Volume 2 Number 4
Kiwis in India
01 April 1989

Inspired by the dream that India's Western Ghats might be re-afforested by the year 2000, over 60 senior college and university students from throughout New Zealand applied to join.

There can't be many students who go to India and get the chance to meet both Mother Teresa and the Prime Minister, Rajiv Gandhi, but this was the recent experience of 37 people from New Zealand and the Pacific.

The group, who called themselves Project Redirection, had gone to India to work on environmental projects on `an adventure of service', as Joan Holland, Principal of St Cuthbert's College, Auckland, and initiator of the project, put it. Inspired by the dream that India's Western Ghats might be re-afforested by the year 2000, over 60 senior college and university students from throughout New Zealand applied to join. Twenty-one were chosen, with others representing Fiji, Tonga, Niue. Samoa, Kiribati, Australia and the Philippines. All had raised their expenses of NZ$3,500.

Receiving the group at his residence in New Delhi, the Prime Minister told them. 'There are so many barriers in the world today, social, political, religious, but with the environment there can be no barrier.' This was certainly something that the group had experienced first-hand.

100,000 saplings
Claire Eeles, a political science graduate, outlined their experiences for Mr Gandhi. Ten days had been spent at the Moral ReArmament training centre in Panchgani, near Bombay, working with local villagers and a nearby secondary school in a re-afforestation programme.

There, a 20-year experiment has restored a 35-acre forest on a hillside above the Asia Plateau centre. The area, barren for many years, had once been a thickly wooded forest. Regeneration had been successful because the forest had been protected from dryseason fires that devastate the region year after year. Fortyeight different species of birds are now found there.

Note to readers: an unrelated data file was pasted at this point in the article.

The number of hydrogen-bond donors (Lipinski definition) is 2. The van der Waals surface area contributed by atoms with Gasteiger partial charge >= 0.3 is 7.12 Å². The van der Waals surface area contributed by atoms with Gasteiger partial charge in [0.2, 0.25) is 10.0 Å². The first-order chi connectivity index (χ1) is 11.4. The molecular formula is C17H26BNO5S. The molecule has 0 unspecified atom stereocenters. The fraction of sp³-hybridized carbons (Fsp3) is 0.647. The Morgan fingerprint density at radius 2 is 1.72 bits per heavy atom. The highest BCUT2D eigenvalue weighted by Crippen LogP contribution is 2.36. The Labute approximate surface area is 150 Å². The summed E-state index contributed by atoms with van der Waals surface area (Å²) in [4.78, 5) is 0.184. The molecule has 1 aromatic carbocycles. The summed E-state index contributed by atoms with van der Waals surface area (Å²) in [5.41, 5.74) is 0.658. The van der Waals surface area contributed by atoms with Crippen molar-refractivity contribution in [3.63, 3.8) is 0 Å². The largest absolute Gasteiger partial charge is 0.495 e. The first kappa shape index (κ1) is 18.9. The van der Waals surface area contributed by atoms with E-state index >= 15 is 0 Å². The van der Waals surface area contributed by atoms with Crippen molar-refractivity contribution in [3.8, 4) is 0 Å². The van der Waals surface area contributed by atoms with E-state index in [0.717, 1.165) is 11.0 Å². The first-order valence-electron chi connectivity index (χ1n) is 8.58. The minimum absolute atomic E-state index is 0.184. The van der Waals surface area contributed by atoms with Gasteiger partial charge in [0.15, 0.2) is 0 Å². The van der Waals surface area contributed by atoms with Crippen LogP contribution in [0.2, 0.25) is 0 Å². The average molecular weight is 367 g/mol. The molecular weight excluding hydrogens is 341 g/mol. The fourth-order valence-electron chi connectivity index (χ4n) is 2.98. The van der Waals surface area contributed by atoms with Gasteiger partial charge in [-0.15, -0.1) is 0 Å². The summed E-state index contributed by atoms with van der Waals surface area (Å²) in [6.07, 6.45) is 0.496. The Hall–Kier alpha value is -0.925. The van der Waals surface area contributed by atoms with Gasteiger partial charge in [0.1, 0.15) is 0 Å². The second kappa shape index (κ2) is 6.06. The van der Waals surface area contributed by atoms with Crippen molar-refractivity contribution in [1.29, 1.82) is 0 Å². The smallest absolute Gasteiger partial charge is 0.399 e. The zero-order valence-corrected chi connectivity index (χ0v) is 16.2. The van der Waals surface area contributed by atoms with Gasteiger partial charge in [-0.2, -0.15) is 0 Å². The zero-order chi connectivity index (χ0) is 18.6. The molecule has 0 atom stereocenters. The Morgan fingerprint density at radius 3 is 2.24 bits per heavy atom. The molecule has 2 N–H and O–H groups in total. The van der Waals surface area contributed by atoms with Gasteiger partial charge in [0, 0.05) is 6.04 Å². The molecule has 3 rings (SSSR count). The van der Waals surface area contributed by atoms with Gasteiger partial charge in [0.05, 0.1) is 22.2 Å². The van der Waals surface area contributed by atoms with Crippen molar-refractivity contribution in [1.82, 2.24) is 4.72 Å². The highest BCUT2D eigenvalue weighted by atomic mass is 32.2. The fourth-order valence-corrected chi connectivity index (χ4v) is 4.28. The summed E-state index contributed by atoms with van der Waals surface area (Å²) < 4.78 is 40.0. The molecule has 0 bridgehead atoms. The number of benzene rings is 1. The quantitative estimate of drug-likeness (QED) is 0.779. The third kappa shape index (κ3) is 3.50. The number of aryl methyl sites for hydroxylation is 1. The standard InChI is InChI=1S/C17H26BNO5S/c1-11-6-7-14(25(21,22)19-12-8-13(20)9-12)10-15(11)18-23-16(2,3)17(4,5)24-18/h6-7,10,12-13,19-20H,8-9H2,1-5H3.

In the last seven years over 100,000 saplings have been planted on the most eroded parts of the hillside. They are growing well, with a survival rate of 65-80 per cent, attracting the attention of the local State Social Forestry Department, and encouraging people to develop their own land.

But it was in the villages that the group really experienced the breaking down of barriers of ignorance and prejudice. On New Year's Day, Project Redirection had the opportunity of working with elders and young men of Dandeghar village in clearing a mile-long fire-break around an area they had selected for protection. The hard work and team spirit moved beyond differences of language and culture and was followed by an invitation to the temple grounds where the elders expressed their thanks. Then came a meal shared in village homes followed by a Hindi movie and overnight hospitality for the visitors.

Destitute and dying
Sanjeevan Vidyalaya is a well known Panchgani school with its own forestry project, developed in association with another local initiative, the Green Future Foundation. Here the team worked with students on land given by the Forestry Department, learning about managing a plantation.

From Delhi the group moved to Debra Dun to assist at Raphael, the Ryder-Cheshire Centre for handicapped children and leprosy and tuberculosis patients. Dr Hussain, who left a well paid job to take charge of the TB unit, cares for villagers within a 40-mile radius of Raphael. His selfless work has encouraged two city specialists to give their services in the villages for one day every week.

Calcutta was the final stop and the group spent time in Mother Teresa's homes with her Sisters and Brothers of Charity and their novices. Here the group glimpsed the meaning of sacrifice and the quality of dedication needed to give love and care to all who suffer, especially to the destitute and dying. The energy and joy of Mother Teresa's workers were an inspiration. It was clear that human oppression and poverty need not reduce the human spirit to despair.

Throughout the 28-day journey, bridges of trust and appreciation were built. As one young Bangladeshi, whom the group met at Asia Plateau, wrote afterwards to one of the New Zealanders, `I hope this is going to develop into a deep and lasting friendship between our two countries and peoples.'

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